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Top 5 Less-Than-Super Superheroes
Durham, NC - When asked about superheroes, most people think of cultural icons such as Superman, Batman and Spider-Man, characters whose comic-book adventures over decades have been spun into toys, cartoons, and blockbuster films. But of the thousands of superheroes in the pages of American comic books since the first appearance of Superman in 1938, many have proven less successful because they possess oddball superpowers, silly names and unfortunate costumes.
The Edwin and Terry Murray Comic Book Collection in Duke's David M. Rubenstein Library holds more than 65,000 comics from the 1930s to 2000s, including many lesser-known heroes. This D-List of comic book celebrity will be featured in the "Hall of Shame" at the Duke Marketing Club's "Heroes and Villains: The Library Party," to be held Friday, Feb. 24, in Perkins Library.
As a sneak preview, Will Hansen, assistant curator of collections at the Rubenstein Library, and Chloe Songer, T '14 and decorations chair for the party, present five of the least super superheroes you're likely to encounter there. View a slideshow of these superheros.
1. Squirrel Girl
Over the 70-plus year history of comic books, superhero creators have always tried to balance weighty mythological subjects with kid-friendly comic relief, but Squirrel Girl may represent the farthest plunge into implausible comedy in superhero history. First appearing in the pages of Marvel Super-Heroes in 1992, this hero harnesses the ability to communicate with and control herds of squirrels to fight evildoers. She and her superintelligent squirrel sidekick, Monkey Joe, have somehow managed to defeat Doctor Doom and other supervillains.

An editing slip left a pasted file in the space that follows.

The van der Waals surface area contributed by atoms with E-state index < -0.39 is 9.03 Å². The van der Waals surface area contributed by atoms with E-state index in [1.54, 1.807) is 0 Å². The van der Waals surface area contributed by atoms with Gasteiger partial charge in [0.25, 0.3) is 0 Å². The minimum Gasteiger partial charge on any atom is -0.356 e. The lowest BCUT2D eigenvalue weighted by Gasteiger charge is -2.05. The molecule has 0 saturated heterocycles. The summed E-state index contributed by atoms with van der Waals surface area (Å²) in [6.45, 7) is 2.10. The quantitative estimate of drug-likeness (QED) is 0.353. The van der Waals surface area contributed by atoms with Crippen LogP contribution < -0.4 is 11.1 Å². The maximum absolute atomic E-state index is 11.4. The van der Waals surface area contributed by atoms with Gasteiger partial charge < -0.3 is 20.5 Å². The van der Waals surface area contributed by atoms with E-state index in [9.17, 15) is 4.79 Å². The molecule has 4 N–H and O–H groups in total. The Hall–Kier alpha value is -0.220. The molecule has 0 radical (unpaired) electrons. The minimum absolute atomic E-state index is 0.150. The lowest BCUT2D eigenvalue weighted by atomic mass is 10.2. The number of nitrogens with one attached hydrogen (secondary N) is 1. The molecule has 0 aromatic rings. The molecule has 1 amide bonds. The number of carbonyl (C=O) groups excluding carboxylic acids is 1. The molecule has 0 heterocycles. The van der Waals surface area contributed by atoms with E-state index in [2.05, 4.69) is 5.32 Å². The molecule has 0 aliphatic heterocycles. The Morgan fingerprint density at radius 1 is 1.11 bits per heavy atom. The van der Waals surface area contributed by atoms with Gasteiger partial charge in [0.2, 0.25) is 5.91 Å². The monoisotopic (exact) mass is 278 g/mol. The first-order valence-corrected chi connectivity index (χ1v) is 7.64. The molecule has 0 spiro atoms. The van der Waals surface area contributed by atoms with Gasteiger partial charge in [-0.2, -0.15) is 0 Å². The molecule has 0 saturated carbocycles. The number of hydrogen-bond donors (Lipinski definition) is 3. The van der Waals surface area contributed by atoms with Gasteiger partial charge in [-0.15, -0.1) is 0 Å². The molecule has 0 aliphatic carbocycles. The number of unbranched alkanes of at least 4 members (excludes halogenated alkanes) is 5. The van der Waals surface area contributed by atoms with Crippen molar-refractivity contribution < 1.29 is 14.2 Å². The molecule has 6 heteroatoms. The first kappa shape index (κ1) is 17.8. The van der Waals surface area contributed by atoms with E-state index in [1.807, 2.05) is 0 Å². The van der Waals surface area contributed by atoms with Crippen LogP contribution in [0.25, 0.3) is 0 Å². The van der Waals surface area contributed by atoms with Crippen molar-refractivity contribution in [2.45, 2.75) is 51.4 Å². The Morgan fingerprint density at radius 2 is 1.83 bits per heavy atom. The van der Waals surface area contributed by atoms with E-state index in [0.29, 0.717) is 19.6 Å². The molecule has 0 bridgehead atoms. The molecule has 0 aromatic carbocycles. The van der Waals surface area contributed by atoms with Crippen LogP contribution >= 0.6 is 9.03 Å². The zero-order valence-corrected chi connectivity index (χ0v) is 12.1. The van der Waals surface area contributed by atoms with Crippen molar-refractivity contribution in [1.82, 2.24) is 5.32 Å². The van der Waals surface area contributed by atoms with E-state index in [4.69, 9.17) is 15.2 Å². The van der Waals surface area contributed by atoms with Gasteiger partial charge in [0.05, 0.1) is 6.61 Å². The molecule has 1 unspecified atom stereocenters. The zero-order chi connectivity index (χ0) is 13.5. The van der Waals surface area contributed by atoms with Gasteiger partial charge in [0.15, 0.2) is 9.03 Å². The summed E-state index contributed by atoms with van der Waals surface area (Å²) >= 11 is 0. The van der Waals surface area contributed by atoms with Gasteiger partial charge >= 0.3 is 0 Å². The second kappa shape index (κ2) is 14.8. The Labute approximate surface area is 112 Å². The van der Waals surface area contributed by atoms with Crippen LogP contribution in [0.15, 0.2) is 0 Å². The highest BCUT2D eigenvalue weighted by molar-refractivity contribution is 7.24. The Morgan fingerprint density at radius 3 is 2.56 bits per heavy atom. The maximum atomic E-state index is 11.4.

|View a slideshow of Squirrel Girl and the other superheros.|
You guessed it: Jigsaw is a human jigsaw puzzle, "The Man of a Thousand Parts," able to stretch and disconnect his mechanical pieces. The cover of the first issue of his 1966 series pleads, "Don't laugh at the Jigsaw man!" Predictably, Jigsaw lasted only two issues for Harvey Comics.
3. Matter-Eater Lad
The 1960s in DC Comics were full of wacky, whimsical heroes, from Superman's super-pets to the Bat-Mite, a Batman-impersonating imp from the fifth dimension. But for the combination of unimaginative nickname and odd ability, it's hard to top Matter-Eater Lad, who can chew his way through any substance. He hails from the planet Bismoll (as in Pepto-Bismol).
The transparent "Crystal Warrior" fought the Magma Men in a 1983 Marvel series which served primarily to promote a line of action figures launched the previous year. A sword-and-sorcery concept highly influenced by He-Man and the Masters of the Universe line of action figures, Crystar is one of the failed attempts to build a multimedia franchise from scratch in the 1980s.
5. Impossible Man
A pointy-headed, green alien shape-shifter in purple shorts, this trickster plays pranks on other Marvel superheroes and enjoys tourist activities on earth. The character is often compared to Mr. Mxyzptlk, a classic Superman villain, but suffers from the boredom of omnipotence. One of his adventures includes his taking the form of Jimmy Carter on Carter's inauguration day.
Hero 'Hall of Shame'
Hero 'Hall of Shame'
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